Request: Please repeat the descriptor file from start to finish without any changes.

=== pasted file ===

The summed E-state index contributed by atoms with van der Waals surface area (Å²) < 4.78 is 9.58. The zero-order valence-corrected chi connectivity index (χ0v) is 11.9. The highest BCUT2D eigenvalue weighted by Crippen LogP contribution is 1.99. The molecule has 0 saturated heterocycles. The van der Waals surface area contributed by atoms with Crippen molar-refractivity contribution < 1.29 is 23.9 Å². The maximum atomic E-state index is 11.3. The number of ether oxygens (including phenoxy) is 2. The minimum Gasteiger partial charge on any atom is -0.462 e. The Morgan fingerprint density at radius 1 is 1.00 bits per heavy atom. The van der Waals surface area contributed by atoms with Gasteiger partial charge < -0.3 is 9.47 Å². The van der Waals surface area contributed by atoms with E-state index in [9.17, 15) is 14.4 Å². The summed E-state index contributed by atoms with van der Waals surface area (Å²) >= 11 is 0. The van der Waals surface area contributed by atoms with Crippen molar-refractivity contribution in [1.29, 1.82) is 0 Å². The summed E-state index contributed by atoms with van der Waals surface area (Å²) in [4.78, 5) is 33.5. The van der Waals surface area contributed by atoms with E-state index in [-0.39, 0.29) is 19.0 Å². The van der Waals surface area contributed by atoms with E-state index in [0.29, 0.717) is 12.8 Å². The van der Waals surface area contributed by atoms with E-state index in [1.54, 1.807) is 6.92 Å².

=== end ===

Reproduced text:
The summed E-state index contributed by atoms with van der Waals surface area (Å²) < 4.78 is 9.58. The zero-order valence-corrected chi connectivity index (χ0v) is 11.9. The highest BCUT2D eigenvalue weighted by Crippen LogP contribution is 1.99. The molecule has 0 saturated heterocycles. The van der Waals surface area contributed by atoms with Crippen molar-refractivity contribution < 1.29 is 23.9 Å². The maximum atomic E-state index is 11.3. The number of ether oxygens (including phenoxy) is 2. The minimum Gasteiger partial charge on any atom is -0.462 e. The Morgan fingerprint density at radius 1 is 1.00 bits per heavy atom. The van der Waals surface area contributed by atoms with Gasteiger partial charge < -0.3 is 9.47 Å². The van der Waals surface area contributed by atoms with E-state index in [9.17, 15) is 14.4 Å². The summed E-state index contributed by atoms with van der Waals surface area (Å²) >= 11 is 0. The van der Waals surface area contributed by atoms with Crippen molar-refractivity contribution in [1.29, 1.82) is 0 Å². The summed E-state index contributed by atoms with van der Waals surface area (Å²) in [4.78, 5) is 33.5. The van der Waals surface area contributed by atoms with E-state index in [-0.39, 0.29) is 19.0 Å². The van der Waals surface area contributed by atoms with E-state index in [0.29, 0.717) is 12.8 Å². The van der Waals surface area contributed by atoms with E-state index in [1.54, 1.807) is 6.92 Å².